Where’s a Summer Intern Supposed to Live?

 Carly successfully secured an internship at a major bank in Manhattan after weeks of intense interviews and applications. She felt a sense of relief and believed that things would be alright. However, her optimism was short-lived when she faced the challenges of finding housing in New York City's competitive summer rental market.

During June, thousands of interns flock to the city, all vying for a place to live. The housing situation is hierarchical, with some lucky individuals having housing provided by their employers or having family and friends to stay with. However, for those relying on a stipend and luck, finding suitable housing becomes incredibly difficult.

The summer housing market in New York City is notorious for being competitive and expensive. Rental prices reach record highs during this period, making it even more challenging for interns like Carly. Despite having a budget of $1,800, she aspired to live in the East Village with a roommate, conveniently located near the subway and popular intern hangouts. She didn't think her expectations were unreasonable.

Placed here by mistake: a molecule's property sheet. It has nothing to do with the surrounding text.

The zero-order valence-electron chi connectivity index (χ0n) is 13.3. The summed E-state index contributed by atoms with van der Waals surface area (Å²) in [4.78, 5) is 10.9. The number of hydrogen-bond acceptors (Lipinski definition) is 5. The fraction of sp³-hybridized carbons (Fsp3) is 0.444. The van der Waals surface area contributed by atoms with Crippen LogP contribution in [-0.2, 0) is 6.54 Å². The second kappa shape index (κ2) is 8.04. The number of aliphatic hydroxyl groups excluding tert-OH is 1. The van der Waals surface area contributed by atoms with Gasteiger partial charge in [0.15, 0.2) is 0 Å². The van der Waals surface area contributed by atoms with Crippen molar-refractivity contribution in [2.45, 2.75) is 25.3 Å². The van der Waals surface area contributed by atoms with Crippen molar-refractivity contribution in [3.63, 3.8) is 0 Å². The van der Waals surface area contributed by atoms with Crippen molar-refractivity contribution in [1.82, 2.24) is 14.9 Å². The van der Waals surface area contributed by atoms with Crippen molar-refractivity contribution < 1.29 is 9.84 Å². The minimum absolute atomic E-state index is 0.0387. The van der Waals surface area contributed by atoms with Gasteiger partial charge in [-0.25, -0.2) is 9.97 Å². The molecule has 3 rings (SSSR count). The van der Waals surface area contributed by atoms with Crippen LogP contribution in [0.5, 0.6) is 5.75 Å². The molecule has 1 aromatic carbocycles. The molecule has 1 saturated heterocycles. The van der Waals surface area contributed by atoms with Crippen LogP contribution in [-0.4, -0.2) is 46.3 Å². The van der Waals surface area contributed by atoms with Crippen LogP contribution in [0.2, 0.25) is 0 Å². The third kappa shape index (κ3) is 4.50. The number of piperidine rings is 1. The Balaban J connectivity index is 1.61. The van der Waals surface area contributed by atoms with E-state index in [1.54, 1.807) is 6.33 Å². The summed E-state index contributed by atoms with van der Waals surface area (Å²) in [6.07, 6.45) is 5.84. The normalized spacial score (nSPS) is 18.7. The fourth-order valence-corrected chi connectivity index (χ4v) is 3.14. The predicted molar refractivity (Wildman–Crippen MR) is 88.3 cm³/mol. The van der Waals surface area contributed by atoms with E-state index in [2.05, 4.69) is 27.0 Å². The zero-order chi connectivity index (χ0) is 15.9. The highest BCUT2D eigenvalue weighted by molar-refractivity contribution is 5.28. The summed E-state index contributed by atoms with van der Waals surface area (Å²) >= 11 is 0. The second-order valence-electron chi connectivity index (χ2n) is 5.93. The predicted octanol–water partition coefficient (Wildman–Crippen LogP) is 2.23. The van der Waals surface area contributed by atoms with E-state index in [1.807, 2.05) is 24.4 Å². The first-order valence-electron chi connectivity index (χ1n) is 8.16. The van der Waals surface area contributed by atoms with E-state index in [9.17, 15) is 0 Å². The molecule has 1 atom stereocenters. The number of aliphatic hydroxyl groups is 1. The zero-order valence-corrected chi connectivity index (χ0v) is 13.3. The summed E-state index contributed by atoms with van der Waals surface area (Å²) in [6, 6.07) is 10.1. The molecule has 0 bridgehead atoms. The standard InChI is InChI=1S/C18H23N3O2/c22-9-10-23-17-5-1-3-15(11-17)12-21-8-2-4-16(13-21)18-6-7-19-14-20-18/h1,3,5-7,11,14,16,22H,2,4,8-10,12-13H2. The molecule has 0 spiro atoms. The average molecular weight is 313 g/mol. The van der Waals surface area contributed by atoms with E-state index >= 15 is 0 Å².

Carly initially searched on StreetEasy but found short-term leases to be almost non-existent. She then turned to Facebook groups, hoping to find a lease takeover or an available room. However, the few options that seemed promising were quickly swarmed by countless other hopefuls, leaving Carly with no luck.

Some individuals resort to apartment hopping, trying to piece together a situation through short-term sublets. However, this approach causes additional stress, as interns have to drag their belongings through the subway system every weekend. Others end up in subpar situations, like a finance intern who arrived at her furnished sublet only to find a mattress on the floor and a single chair.

As the search for housing becomes increasingly desperate, interns become more susceptible to scams and disappointing experiences. Carly, tired of the constant disappointments, turned to the intern housing industry, which resembles college housing. She ended up in a three-bedroom suite with two other girls, each paying a hefty sum of nearly $6,000 for 11 weeks. It wasn't ideal, but at least she could finally stop searching.

Carly reflects on her experience, acknowledging that she didn't expect living in New York City to be a dream, but she also didn't anticipate it being challenging and unpleasant. 

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